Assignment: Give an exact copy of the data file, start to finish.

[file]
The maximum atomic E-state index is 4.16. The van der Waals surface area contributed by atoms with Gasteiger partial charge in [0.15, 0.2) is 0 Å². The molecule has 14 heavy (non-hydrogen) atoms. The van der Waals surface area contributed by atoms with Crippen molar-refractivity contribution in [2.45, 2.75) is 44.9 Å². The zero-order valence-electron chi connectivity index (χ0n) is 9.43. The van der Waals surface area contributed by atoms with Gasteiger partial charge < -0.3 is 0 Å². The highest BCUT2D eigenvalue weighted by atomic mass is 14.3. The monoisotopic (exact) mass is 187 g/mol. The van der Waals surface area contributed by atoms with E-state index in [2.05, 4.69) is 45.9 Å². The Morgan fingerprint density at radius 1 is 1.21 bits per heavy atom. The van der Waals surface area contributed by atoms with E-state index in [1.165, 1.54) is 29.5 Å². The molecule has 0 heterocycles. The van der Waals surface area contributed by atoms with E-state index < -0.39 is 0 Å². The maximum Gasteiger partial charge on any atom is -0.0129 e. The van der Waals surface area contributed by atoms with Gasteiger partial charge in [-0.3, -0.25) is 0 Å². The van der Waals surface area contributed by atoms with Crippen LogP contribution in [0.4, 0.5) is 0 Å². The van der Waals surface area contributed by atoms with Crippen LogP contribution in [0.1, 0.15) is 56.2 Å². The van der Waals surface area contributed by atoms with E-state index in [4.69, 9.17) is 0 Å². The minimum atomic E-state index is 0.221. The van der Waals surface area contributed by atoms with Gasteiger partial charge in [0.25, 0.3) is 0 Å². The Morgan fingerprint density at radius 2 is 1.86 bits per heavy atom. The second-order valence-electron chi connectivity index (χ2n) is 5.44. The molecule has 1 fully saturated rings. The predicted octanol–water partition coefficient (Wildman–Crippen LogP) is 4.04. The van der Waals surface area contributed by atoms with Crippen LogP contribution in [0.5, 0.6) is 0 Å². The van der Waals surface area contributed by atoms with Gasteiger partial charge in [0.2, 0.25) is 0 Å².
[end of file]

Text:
The maximum atomic E-state index is 4.16. The van der Waals surface area contributed by atoms with Gasteiger partial charge in [0.15, 0.2) is 0 Å². The molecule has 14 heavy (non-hydrogen) atoms. The van der Waals surface area contributed by atoms with Crippen molar-refractivity contribution in [2.45, 2.75) is 44.9 Å². The zero-order valence-electron chi connectivity index (χ0n) is 9.43. The van der Waals surface area contributed by atoms with Gasteiger partial charge < -0.3 is 0 Å². The highest BCUT2D eigenvalue weighted by atomic mass is 14.3. The monoisotopic (exact) mass is 187 g/mol. The van der Waals surface area contributed by atoms with E-state index in [2.05, 4.69) is 45.9 Å². The Morgan fingerprint density at radius 1 is 1.21 bits per heavy atom. The van der Waals surface area contributed by atoms with E-state index in [1.165, 1.54) is 29.5 Å². The molecule has 0 heterocycles. The van der Waals surface area contributed by atoms with E-state index < -0.39 is 0 Å². The maximum Gasteiger partial charge on any atom is -0.0129 e. The van der Waals surface area contributed by atoms with Gasteiger partial charge in [-0.3, -0.25) is 0 Å². The van der Waals surface area contributed by atoms with Crippen LogP contribution in [0.4, 0.5) is 0 Å². The van der Waals surface area contributed by atoms with Crippen LogP contribution in [0.1, 0.15) is 56.2 Å². The van der Waals surface area contributed by atoms with E-state index in [4.69, 9.17) is 0 Å². The minimum atomic E-state index is 0.221. The van der Waals surface area contributed by atoms with Gasteiger partial charge in [0.25, 0.3) is 0 Å². The Morgan fingerprint density at radius 2 is 1.86 bits per heavy atom. The second-order valence-electron chi connectivity index (χ2n) is 5.44. The molecule has 1 fully saturated rings. The predicted octanol–water partition coefficient (Wildman–Crippen LogP) is 4.04. The van der Waals surface area contributed by atoms with Crippen LogP contribution in [0.5, 0.6) is 0 Å². The van der Waals surface area contributed by atoms with Gasteiger partial charge in [0.2, 0.25) is 0 Å².